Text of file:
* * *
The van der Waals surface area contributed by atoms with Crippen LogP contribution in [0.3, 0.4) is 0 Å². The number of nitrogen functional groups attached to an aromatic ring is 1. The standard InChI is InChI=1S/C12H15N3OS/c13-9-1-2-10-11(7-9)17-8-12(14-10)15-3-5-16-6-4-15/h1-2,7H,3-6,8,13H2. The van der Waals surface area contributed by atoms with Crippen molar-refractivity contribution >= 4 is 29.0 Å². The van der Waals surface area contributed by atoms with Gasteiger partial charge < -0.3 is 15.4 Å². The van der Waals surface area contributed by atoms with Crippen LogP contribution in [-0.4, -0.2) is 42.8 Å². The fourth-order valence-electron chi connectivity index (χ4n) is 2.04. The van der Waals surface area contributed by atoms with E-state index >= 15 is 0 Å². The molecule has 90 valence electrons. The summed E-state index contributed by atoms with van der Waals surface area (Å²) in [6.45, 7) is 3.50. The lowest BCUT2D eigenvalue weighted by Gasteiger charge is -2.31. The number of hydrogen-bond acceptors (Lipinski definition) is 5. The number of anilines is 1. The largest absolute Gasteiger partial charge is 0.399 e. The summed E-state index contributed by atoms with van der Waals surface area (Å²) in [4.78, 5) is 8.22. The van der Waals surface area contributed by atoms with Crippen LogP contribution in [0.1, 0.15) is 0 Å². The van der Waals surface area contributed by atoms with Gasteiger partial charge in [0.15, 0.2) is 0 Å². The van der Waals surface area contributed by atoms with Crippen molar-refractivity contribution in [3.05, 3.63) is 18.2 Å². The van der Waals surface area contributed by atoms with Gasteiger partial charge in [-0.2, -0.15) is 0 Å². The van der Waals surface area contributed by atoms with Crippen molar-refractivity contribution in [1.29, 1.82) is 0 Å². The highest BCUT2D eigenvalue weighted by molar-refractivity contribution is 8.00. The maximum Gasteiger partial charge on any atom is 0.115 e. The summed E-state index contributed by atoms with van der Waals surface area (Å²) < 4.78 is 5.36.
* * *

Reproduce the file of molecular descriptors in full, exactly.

The van der Waals surface area contributed by atoms with Crippen LogP contribution in [0.3, 0.4) is 0 Å². The number of nitrogen functional groups attached to an aromatic ring is 1. The standard InChI is InChI=1S/C12H15N3OS/c13-9-1-2-10-11(7-9)17-8-12(14-10)15-3-5-16-6-4-15/h1-2,7H,3-6,8,13H2. The van der Waals surface area contributed by atoms with Crippen molar-refractivity contribution >= 4 is 29.0 Å². The van der Waals surface area contributed by atoms with Gasteiger partial charge < -0.3 is 15.4 Å². The van der Waals surface area contributed by atoms with Crippen LogP contribution in [-0.4, -0.2) is 42.8 Å². The fourth-order valence-electron chi connectivity index (χ4n) is 2.04. The van der Waals surface area contributed by atoms with E-state index >= 15 is 0 Å². The molecule has 90 valence electrons. The summed E-state index contributed by atoms with van der Waals surface area (Å²) in [6.45, 7) is 3.50. The lowest BCUT2D eigenvalue weighted by Gasteiger charge is -2.31. The number of hydrogen-bond acceptors (Lipinski definition) is 5. The number of anilines is 1. The largest absolute Gasteiger partial charge is 0.399 e. The summed E-state index contributed by atoms with van der Waals surface area (Å²) in [4.78, 5) is 8.22. The van der Waals surface area contributed by atoms with Crippen LogP contribution in [0.1, 0.15) is 0 Å². The van der Waals surface area contributed by atoms with Gasteiger partial charge in [0.15, 0.2) is 0 Å². The van der Waals surface area contributed by atoms with Crippen molar-refractivity contribution in [3.05, 3.63) is 18.2 Å². The van der Waals surface area contributed by atoms with Gasteiger partial charge in [-0.2, -0.15) is 0 Å². The van der Waals surface area contributed by atoms with Crippen molar-refractivity contribution in [1.29, 1.82) is 0 Å². The highest BCUT2D eigenvalue weighted by molar-refractivity contribution is 8.00. The maximum Gasteiger partial charge on any atom is 0.115 e. The summed E-state index contributed by atoms with van der Waals surface area (Å²) < 4.78 is 5.36.